Author: Dean Michael Berris Date: To: Paolo Alexis Falcone, ilug CC: Subject: Re: UP Made Distro
Paolo Alexis Falcone wrote: >
> Here's the catch with the thesis - it's theoretically UP's property
> (binary, source code, documentation). although you can exert copyright
> over it, you can't privatize it to be closed-source (which is a good
> thing :-) as it's theoretically not your own intellectual property (the
> exact state of your thesis upon submission). You can create derivative
> works though, pero it would be subject to the IP guidelines of UP - and
> UP's known to implement it fiercely.
you guys know me, (and to those that don't...) i do not have plans of
privatizing linux related stuff i do. although of course, when time comes that i
have to (i.e., work for Microsoft, Sun, or IBM... (wish ko lang!)) then i'll
cross the bridge when i get there. :)
and besides, i love UP. i'm not worried that the work I do will be UP's
property. after all, it's my thesis... ;) having my name there is quite enough
for me. :)
>>I'll be calling it Oblation Linux, and the first release will be dubbed
> On what architecture would that run? Sparc32 or Sparc64? If so, please
> tell the specs - interested akong i-test yan. If that would be GPL'd,
> even better.
initially, my testing environment is a collection of UltraSPARC 5's -- which i
think are 64 bit machines. however, the distribution i'll be coming up with, the
live CD Oblation Linux distro, will be released to the UP demographic configured
for x86 archs. i will be making a live CD for the Sparc4u's (?) -- i'll be
announcing it when i'm done with it so that i could give interested people a
oh and yes, it will be GPLed. i've consulted my adviser regarding this, and when
i brought the idea up sabi nya:
"if you don't want to have problems regarding UP and licensing, put it in the
public domain before you even submit the thing..."
quite clever i may say is Dr. Albacea... :)
> Try investigating these applications or topics. Some of them are
> existing software that are used already to maintain high-availability
i've seen through literature regarding NUMA, PVM, and OpenMosix. but basically,
i ended up with MPI because i want to limit and simplify the implementation of
the algoritm i proposed.
with NUMA, it'll work on certain hardware (NUMA hardware made by IBM, HP, et al)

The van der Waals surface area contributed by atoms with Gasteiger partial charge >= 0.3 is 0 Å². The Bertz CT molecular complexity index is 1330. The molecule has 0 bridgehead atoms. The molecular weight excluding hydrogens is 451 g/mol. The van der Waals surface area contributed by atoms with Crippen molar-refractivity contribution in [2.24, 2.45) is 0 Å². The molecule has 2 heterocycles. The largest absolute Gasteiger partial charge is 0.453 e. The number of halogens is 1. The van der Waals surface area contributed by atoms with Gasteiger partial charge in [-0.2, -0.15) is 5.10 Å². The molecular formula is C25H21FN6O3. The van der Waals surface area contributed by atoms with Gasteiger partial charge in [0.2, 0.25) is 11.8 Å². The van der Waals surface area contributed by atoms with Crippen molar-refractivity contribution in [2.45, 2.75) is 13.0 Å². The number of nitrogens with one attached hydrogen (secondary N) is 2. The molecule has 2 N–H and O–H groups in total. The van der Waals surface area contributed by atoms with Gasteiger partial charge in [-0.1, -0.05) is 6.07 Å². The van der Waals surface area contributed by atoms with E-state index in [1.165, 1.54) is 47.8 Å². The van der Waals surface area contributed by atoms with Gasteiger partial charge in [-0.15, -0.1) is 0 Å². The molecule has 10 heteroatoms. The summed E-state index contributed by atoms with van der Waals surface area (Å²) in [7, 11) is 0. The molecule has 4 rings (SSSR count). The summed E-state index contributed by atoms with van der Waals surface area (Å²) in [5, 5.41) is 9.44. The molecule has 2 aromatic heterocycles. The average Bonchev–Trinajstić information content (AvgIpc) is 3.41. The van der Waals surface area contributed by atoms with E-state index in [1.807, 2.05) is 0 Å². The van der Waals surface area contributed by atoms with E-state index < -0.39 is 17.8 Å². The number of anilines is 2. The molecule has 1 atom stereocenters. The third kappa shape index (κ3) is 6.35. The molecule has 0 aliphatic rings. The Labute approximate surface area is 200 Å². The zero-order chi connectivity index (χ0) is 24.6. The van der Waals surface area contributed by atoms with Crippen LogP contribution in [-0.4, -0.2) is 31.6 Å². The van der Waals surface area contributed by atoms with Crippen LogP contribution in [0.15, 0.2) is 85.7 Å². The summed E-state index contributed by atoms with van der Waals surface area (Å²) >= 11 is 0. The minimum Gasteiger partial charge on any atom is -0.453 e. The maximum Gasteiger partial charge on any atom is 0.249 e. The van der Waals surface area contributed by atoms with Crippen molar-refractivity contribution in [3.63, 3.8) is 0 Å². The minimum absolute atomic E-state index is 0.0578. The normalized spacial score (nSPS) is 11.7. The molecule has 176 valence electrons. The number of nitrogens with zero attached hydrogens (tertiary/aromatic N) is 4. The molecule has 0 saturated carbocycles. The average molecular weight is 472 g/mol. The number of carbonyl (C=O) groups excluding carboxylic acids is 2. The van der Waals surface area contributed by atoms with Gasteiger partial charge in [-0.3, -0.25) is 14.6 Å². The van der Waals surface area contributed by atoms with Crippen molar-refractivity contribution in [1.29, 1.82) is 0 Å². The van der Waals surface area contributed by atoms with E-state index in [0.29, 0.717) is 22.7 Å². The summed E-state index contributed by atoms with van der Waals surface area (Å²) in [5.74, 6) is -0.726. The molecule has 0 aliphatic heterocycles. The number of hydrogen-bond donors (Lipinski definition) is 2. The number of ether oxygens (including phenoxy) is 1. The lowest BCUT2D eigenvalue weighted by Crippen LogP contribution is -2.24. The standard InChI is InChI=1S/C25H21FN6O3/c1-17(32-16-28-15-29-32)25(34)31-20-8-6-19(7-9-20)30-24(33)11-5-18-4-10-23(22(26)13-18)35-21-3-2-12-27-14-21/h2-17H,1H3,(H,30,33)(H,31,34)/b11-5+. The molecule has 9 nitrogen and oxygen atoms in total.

and not necessarily on clusters. however, if you have a cluster of NUMA
machines, then you should be darn happy... :)
Heartbeat, AFAIK and IIRC, is a software solution for HA clusters -- those
systems that need to stay virtually up all the time. This methinks is not for
OpenMosix is a kernel based approach to parallel computing, where nodes part of
a OpenMosix cluster work as one in the kernel level. it basically makes the
linux kernel a distributed linux kernel which has the ability to do message
passing and rpc in the kernel level. this offers automatic load balancing, and
the familiar and intuitive fork-and-forget approach to parallel computing
systems. This is a very elegant solution to the problem, but if i had to modify
the linux kernel and implement my load balancing, i might as well stop studying
and go work some place NOW. (if you know what i mean...) ;)
> * Piranha
first time i've heard of this... me should luk. :)
> There are other components you should look in to though... just research
> on it further (as literature on it is fortunately abundant).
unfortunately i have stumbled upon a wealth of information regarding clustering
technologies -- there's condor, and some other freaky ways of doing parallel
computing. however, i am more interested in studies which actually did some load
balancing work, or different (read: non-conventional and experimental) means of
processing data in a distributed parallel machine.
the literature for the latter, is unsurprisingly sparse. i assume that people
like their lives easy and livable instead of complicated and boring. ;)
however, there was literature available and studies (not surprisingly) from
universities and colleges all over germany, the US, Japan, and some even from
Spain are those that i have cited. however, the most striking paper would be by
Dr. Luis Sarmenta of ADMU about bayanihan computing -- his Ph.D.
dissertation/thesis (?) at MIT : that's Massechussets (? did i spell that
correctly ?) Institute of Technology.
i wonder why UP is lagging behind in research...
>>it is due to come out some time this July, hopefully before my birthday. :)
> Hopefully :-)